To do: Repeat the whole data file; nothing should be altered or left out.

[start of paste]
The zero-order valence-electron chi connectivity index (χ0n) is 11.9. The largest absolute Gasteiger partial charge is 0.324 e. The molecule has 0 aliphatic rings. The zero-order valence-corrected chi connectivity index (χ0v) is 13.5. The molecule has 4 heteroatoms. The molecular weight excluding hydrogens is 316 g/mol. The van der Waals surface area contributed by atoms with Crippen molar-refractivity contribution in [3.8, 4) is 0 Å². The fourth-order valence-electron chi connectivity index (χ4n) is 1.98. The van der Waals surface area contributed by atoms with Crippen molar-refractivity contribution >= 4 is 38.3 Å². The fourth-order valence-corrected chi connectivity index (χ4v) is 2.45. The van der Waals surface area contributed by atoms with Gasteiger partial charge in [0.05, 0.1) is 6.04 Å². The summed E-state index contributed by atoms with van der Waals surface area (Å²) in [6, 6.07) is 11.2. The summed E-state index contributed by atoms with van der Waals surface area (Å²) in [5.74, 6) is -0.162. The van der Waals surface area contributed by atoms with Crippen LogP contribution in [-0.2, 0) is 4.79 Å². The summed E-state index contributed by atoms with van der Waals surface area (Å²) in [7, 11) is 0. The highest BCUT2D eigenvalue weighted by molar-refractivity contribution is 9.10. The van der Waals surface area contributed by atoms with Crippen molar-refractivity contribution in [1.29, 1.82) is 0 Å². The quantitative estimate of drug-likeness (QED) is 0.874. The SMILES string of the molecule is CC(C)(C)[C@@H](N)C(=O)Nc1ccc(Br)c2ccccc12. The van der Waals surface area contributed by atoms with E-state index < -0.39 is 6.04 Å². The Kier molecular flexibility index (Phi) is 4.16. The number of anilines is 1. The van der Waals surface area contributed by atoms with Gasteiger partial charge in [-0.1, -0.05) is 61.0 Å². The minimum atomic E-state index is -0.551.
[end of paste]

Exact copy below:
The zero-order valence-electron chi connectivity index (χ0n) is 11.9. The largest absolute Gasteiger partial charge is 0.324 e. The molecule has 0 aliphatic rings. The zero-order valence-corrected chi connectivity index (χ0v) is 13.5. The molecule has 4 heteroatoms. The molecular weight excluding hydrogens is 316 g/mol. The van der Waals surface area contributed by atoms with Crippen molar-refractivity contribution in [3.8, 4) is 0 Å². The fourth-order valence-electron chi connectivity index (χ4n) is 1.98. The van der Waals surface area contributed by atoms with Crippen molar-refractivity contribution >= 4 is 38.3 Å². The fourth-order valence-corrected chi connectivity index (χ4v) is 2.45. The van der Waals surface area contributed by atoms with Gasteiger partial charge in [0.05, 0.1) is 6.04 Å². The summed E-state index contributed by atoms with van der Waals surface area (Å²) in [6, 6.07) is 11.2. The summed E-state index contributed by atoms with van der Waals surface area (Å²) in [5.74, 6) is -0.162. The van der Waals surface area contributed by atoms with Crippen LogP contribution in [-0.2, 0) is 4.79 Å². The summed E-state index contributed by atoms with van der Waals surface area (Å²) in [7, 11) is 0. The highest BCUT2D eigenvalue weighted by molar-refractivity contribution is 9.10. The van der Waals surface area contributed by atoms with Crippen molar-refractivity contribution in [1.29, 1.82) is 0 Å². The quantitative estimate of drug-likeness (QED) is 0.874. The SMILES string of the molecule is CC(C)(C)[C@@H](N)C(=O)Nc1ccc(Br)c2ccccc12. The van der Waals surface area contributed by atoms with E-state index < -0.39 is 6.04 Å². The Kier molecular flexibility index (Phi) is 4.16. The number of anilines is 1. The van der Waals surface area contributed by atoms with Gasteiger partial charge in [-0.1, -0.05) is 61.0 Å². The minimum atomic E-state index is -0.551.